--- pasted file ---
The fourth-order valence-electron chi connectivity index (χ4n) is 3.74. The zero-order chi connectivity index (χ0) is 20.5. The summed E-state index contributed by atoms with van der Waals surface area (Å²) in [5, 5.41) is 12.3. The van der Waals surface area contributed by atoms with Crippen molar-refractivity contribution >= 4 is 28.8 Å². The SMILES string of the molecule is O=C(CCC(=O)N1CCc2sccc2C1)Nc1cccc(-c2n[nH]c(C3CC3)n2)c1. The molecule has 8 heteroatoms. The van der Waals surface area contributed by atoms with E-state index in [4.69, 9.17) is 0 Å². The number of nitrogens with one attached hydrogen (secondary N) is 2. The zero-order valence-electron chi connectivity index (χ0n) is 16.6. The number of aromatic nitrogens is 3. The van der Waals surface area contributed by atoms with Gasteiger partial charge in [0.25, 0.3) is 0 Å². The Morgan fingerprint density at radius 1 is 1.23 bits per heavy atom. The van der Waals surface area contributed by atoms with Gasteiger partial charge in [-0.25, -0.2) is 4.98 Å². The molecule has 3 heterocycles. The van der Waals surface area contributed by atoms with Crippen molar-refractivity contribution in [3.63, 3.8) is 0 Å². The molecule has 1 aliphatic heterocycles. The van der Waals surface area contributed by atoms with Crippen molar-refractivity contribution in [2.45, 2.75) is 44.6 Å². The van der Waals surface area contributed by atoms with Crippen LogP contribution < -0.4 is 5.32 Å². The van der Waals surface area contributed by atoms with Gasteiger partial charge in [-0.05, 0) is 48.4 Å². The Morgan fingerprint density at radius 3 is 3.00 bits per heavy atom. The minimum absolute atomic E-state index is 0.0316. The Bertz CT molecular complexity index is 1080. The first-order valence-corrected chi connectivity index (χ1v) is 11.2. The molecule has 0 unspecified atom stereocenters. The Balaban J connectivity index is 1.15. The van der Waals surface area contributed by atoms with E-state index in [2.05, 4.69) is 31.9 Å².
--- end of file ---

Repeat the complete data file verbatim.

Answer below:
The fourth-order valence-electron chi connectivity index (χ4n) is 3.74. The zero-order chi connectivity index (χ0) is 20.5. The summed E-state index contributed by atoms with van der Waals surface area (Å²) in [5, 5.41) is 12.3. The van der Waals surface area contributed by atoms with Crippen molar-refractivity contribution >= 4 is 28.8 Å². The SMILES string of the molecule is O=C(CCC(=O)N1CCc2sccc2C1)Nc1cccc(-c2n[nH]c(C3CC3)n2)c1. The molecule has 8 heteroatoms. The van der Waals surface area contributed by atoms with E-state index in [4.69, 9.17) is 0 Å². The number of nitrogens with one attached hydrogen (secondary N) is 2. The zero-order valence-electron chi connectivity index (χ0n) is 16.6. The number of aromatic nitrogens is 3. The van der Waals surface area contributed by atoms with Gasteiger partial charge in [0.25, 0.3) is 0 Å². The Morgan fingerprint density at radius 1 is 1.23 bits per heavy atom. The van der Waals surface area contributed by atoms with Gasteiger partial charge in [-0.25, -0.2) is 4.98 Å². The molecule has 3 heterocycles. The van der Waals surface area contributed by atoms with Crippen molar-refractivity contribution in [3.63, 3.8) is 0 Å². The molecule has 1 aliphatic heterocycles. The van der Waals surface area contributed by atoms with Crippen molar-refractivity contribution in [2.45, 2.75) is 44.6 Å². The van der Waals surface area contributed by atoms with Crippen LogP contribution < -0.4 is 5.32 Å². The van der Waals surface area contributed by atoms with Gasteiger partial charge in [-0.05, 0) is 48.4 Å². The Morgan fingerprint density at radius 3 is 3.00 bits per heavy atom. The minimum absolute atomic E-state index is 0.0316. The Bertz CT molecular complexity index is 1080. The first-order valence-corrected chi connectivity index (χ1v) is 11.2. The molecule has 0 unspecified atom stereocenters. The Balaban J connectivity index is 1.15. The van der Waals surface area contributed by atoms with E-state index in [2.05, 4.69) is 31.9 Å².